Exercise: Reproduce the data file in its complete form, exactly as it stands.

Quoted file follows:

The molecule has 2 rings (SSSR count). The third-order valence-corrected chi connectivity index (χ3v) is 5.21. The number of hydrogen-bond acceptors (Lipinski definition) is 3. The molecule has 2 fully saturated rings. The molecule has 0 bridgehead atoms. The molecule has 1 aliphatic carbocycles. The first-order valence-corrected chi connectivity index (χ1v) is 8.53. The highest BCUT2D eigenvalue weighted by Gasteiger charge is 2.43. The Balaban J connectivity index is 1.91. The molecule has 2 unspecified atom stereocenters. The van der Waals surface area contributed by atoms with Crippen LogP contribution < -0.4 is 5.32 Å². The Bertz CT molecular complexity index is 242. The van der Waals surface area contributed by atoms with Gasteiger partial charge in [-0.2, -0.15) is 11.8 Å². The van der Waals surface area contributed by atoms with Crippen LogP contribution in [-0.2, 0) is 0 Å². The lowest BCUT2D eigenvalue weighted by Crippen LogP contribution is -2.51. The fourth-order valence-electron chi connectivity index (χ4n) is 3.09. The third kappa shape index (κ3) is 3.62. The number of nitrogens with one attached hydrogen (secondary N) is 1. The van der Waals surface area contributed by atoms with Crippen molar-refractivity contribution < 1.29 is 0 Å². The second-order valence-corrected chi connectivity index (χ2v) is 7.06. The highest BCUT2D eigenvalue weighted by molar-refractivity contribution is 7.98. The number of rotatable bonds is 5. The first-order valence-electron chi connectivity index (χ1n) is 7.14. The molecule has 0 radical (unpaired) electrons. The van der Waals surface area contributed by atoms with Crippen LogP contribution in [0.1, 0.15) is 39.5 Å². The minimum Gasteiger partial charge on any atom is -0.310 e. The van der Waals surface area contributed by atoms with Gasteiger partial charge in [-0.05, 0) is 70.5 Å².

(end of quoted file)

The molecule has 2 rings (SSSR count). The third-order valence-corrected chi connectivity index (χ3v) is 5.21. The number of hydrogen-bond acceptors (Lipinski definition) is 3. The molecule has 2 fully saturated rings. The molecule has 0 bridgehead atoms. The molecule has 1 aliphatic carbocycles. The first-order valence-corrected chi connectivity index (χ1v) is 8.53. The highest BCUT2D eigenvalue weighted by Gasteiger charge is 2.43. The Balaban J connectivity index is 1.91. The molecule has 2 unspecified atom stereocenters. The van der Waals surface area contributed by atoms with Crippen LogP contribution < -0.4 is 5.32 Å². The Bertz CT molecular complexity index is 242. The van der Waals surface area contributed by atoms with Gasteiger partial charge in [-0.2, -0.15) is 11.8 Å². The van der Waals surface area contributed by atoms with Crippen LogP contribution in [-0.2, 0) is 0 Å². The lowest BCUT2D eigenvalue weighted by Crippen LogP contribution is -2.51. The fourth-order valence-electron chi connectivity index (χ4n) is 3.09. The third kappa shape index (κ3) is 3.62. The number of nitrogens with one attached hydrogen (secondary N) is 1. The van der Waals surface area contributed by atoms with Crippen molar-refractivity contribution < 1.29 is 0 Å². The second-order valence-corrected chi connectivity index (χ2v) is 7.06. The highest BCUT2D eigenvalue weighted by molar-refractivity contribution is 7.98. The number of rotatable bonds is 5. The first-order valence-electron chi connectivity index (χ1n) is 7.14. The molecule has 0 radical (unpaired) electrons. The van der Waals surface area contributed by atoms with Crippen LogP contribution in [0.1, 0.15) is 39.5 Å². The minimum Gasteiger partial charge on any atom is -0.310 e. The van der Waals surface area contributed by atoms with Gasteiger partial charge in [-0.05, 0) is 70.5 Å².